Restitution of conjugal rights: Explained In Detail
The provision relating to restitution of conjugal rights has been enacted in section 9 of the Hindu Marriage Act. The way it has been worded has led to some controversy.
Sub-section (1) lays down that a petition for restitution may be made on the ground that the respondent has without reasonable excuse withdrawn from his or her society and the court may pronounce the decree for restitution 'on being satisfied with the truth of the statements made in such petition and that there is no legal ground why the application should not be granted.
Sub-section (2) then lays down that 'Nothing shall be pleaded in answer to a petition for restitution of conjugal rights which shall not be a ground for judicial separation or for nullity of marriage or for divorce'.
Sub-section (2) has now been repealed by the Marriage Laws (Amendment) Act, 1976.
The provision of restitution of conjugal rights in section 22 of the Special Marriage Act, 1954, is substantially the same as found in sub-section (1) of section 9 of the Hindu Marriage Act, 1955. The Provision for restitution of conjugal rights is also substantially the same in section 36 of the Parsi Marriage and Divorce Act, 1936 though it has been worded slightly differently. Section 32 of the Indian Divorce Act, 1869, enacts the remedy of restitution of conjugal rights, which is again substantially the same. Section 33 of the Act lays down:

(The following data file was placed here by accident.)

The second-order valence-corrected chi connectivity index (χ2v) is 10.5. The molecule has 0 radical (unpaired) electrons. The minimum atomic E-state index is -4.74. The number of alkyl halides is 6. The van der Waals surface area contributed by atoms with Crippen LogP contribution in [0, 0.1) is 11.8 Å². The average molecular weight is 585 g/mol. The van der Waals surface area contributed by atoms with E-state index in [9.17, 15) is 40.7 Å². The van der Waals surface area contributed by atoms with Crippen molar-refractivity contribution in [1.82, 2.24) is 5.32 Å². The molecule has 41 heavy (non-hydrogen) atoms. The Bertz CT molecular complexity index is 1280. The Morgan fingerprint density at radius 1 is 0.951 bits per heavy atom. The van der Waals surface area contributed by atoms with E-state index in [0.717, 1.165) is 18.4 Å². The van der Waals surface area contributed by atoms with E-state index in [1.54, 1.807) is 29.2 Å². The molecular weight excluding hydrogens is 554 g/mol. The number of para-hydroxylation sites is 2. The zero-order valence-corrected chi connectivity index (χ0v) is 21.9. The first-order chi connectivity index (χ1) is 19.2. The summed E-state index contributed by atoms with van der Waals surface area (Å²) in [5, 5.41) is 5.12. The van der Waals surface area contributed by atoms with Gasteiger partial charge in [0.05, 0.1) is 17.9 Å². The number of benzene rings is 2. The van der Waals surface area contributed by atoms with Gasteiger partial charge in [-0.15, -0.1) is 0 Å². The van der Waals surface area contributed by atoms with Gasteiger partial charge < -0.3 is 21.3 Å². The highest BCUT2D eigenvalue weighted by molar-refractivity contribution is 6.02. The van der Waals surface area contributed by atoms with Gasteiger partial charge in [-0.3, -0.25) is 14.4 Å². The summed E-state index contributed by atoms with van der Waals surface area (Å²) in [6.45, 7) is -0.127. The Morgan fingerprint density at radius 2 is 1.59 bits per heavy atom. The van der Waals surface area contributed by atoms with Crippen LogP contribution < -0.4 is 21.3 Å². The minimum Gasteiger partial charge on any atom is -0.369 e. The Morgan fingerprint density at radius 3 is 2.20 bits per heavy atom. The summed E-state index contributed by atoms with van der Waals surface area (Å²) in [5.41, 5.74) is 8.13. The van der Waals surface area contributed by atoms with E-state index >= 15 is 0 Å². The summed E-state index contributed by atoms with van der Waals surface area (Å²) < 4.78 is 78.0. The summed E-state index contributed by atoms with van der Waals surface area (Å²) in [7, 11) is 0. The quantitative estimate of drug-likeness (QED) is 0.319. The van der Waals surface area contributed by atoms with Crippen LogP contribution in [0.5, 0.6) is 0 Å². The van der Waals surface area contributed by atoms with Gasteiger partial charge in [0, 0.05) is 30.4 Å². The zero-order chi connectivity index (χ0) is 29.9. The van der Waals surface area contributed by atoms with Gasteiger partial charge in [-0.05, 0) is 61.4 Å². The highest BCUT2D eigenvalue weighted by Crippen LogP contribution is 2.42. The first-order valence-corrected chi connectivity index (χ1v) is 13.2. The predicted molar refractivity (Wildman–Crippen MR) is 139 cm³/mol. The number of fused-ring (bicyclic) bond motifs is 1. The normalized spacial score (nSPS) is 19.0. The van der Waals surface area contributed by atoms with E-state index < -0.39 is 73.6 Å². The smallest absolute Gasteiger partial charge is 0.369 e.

Nothing shall be pleaded in answer to a petition for restitution of conjugal rights which would not be a ground for a suit for judicial separation or for a decree of nullity of marriage. This is the source of section 9(2) of the Hindu Marriage Act, 1955. The draftsman of the Hindu Marriage Act merely added the words, 'or for divorce'.
The source of section 9(1) of the Hindu Marriage Act is section 32 of the Indian Divorce Act of which is almost a verbatim copy. The source of the provisions of sections 32 and 33 was the then existing English law. The result has been that Indian courts interpreting section 9 of the Hindu Marriage Act are torn between two views: is reasonable excuse equivalent to a ground of matrimonial relief or is it to be given its natural meaning where under reasonable excuse or reasonable cause may fall short of ground for matrimonial relief.25 Under the Parsi Marriage and Divorce Act, 1936 and the Special Marriage Act, 1954, the provision has created no difficulty of interpretation, as they do not have anything like sub-section (2) of section 9 of the Hindu Marriage Act. It is in this context that sub-section (2) of section 9 of the Hindu Marriage Act has been repealed. This brings the provision at par with the Special Marriage Act and the Parsi Marriage and Divorce Act. The Marriage Law (Amendment) Act, 1976 has added an explanation under which it is laid down that the burden of proving reasonable excuse shall be on the person who has withdrawn from the other's society. It seems that under its Letters Patent jurisdiction High Courts continue to have the power of giving the relief of restitution of conjugal rights to Jews and other communities. In fact, the lower courts have also been giving this relief to both Hindus and Muslims and other communities under the provisions of the Specific Relief Act read with the Code of Civil Procedure. Communities, whose personal law does not recognize restitution of conjugal rights, can still take advantage of those provisions.